We thought that if perceptual reasoning is the basis of our intelligence, maybe this can translate to modern AI. You wouldn't think a general intelligence would arrive just by looking at text. But multimodal AI is an AI system that can learn about the physical world through different modes of data, including text, image, and video.

Founder Forward: The Impact of Video AI - Part 2

Tiffany: Video represents about 80% of the world’s data. Five hundred hours of video are uploaded to YouTube every minute. 

Jae: It's insane. We produce this vast amount of video on a daily basis, and we don't know what's in it. The kind of search that YouTube provides is object tagging and transcription-based. Sometimes you have people who are just watching to try to produce the kind of text that can help them find that moment later down the road. 

If you're dealing with hundreds of petabytes worth of video, being able to understand your entire archive is a huge problem. For example, our partners at the NFL, if they want to be able to find a specific touchdown, that's currently not possible with metadata-based search. If you type “touchdown,” you’ll probably get 100,000 results that aren’t relevant to you. Even with object-level tagging, you still have to remember exactly what someone said or did. It’s easier to just have an associate watch the whole game. With our technology, as long as you can describe what you’re looking for, we can find it.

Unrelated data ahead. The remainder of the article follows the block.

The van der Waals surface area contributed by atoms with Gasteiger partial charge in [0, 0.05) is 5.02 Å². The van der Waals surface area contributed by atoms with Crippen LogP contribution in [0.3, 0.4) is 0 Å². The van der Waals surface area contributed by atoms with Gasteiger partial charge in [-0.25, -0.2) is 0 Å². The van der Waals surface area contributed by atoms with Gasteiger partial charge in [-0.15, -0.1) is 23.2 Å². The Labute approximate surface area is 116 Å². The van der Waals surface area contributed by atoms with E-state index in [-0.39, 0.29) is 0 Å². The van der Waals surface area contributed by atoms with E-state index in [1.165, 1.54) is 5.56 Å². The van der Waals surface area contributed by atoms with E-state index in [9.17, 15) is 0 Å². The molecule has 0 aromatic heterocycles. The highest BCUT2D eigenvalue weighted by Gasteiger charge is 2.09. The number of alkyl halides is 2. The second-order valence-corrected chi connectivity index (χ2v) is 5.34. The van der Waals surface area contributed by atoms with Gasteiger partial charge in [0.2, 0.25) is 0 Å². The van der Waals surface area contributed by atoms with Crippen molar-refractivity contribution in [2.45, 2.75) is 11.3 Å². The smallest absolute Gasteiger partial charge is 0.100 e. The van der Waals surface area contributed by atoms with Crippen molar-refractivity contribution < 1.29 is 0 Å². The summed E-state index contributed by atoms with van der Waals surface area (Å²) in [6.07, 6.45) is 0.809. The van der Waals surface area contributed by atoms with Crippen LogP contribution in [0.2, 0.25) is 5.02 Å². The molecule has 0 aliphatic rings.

Let's say you're a news media outlet. Maybe you have 100 years of archival content and no idea what it's about. Our model can watch all of that archival content and tell you what's in it.

Tiffany: There are also more complex problems you could solve by working with other models, right? 

Jae: Yes, for example, take patient monitoring. It’s probably too complex for our model to give detailed answers to medical questions. But we could do that in tandem with a specially trained language model. We can provide details about what we saw happen and the language model can ask specific questions. So if the language model asks “why is the patient tired,” our model can answer that the patient had a lot of visitors and was talking nonstop. That’s context a language model can't acquire by itself.

Founder Forward: The Building Blocks of Video AI - Part 3

Tiffany: What needs to be in place for you to become that building block? 

Jae: I think there's a lot of components that need to be in place to make it happen. To train multimodal AI, you need a lot of GPUs. So you would need within the ecosystem players that can actually help companies orchestrate large amounts of GPUs and train models in a capital-efficient manner.

And then there's a new set of databases that need to come out. The kind of models that Twelve Labs builds are actually producing this thing called embeddings, basically a bunch of numbers that contain all of the semantic information about the data they saw. And it requires a specific type of database that's different from traditional databases. 

And then we think about how these models interact. We're going have to have some breakthroughs. Maybe there could be a player that sets a standard, like this is the way a language model and other foundation models should interface. We're seeing great progress in that, but there's just so much more to build.

Tiffany: Jae, I'm so honored that you chose to work with us and we're so excited to be on the journey with you.

Jae: I'm looking forward to it.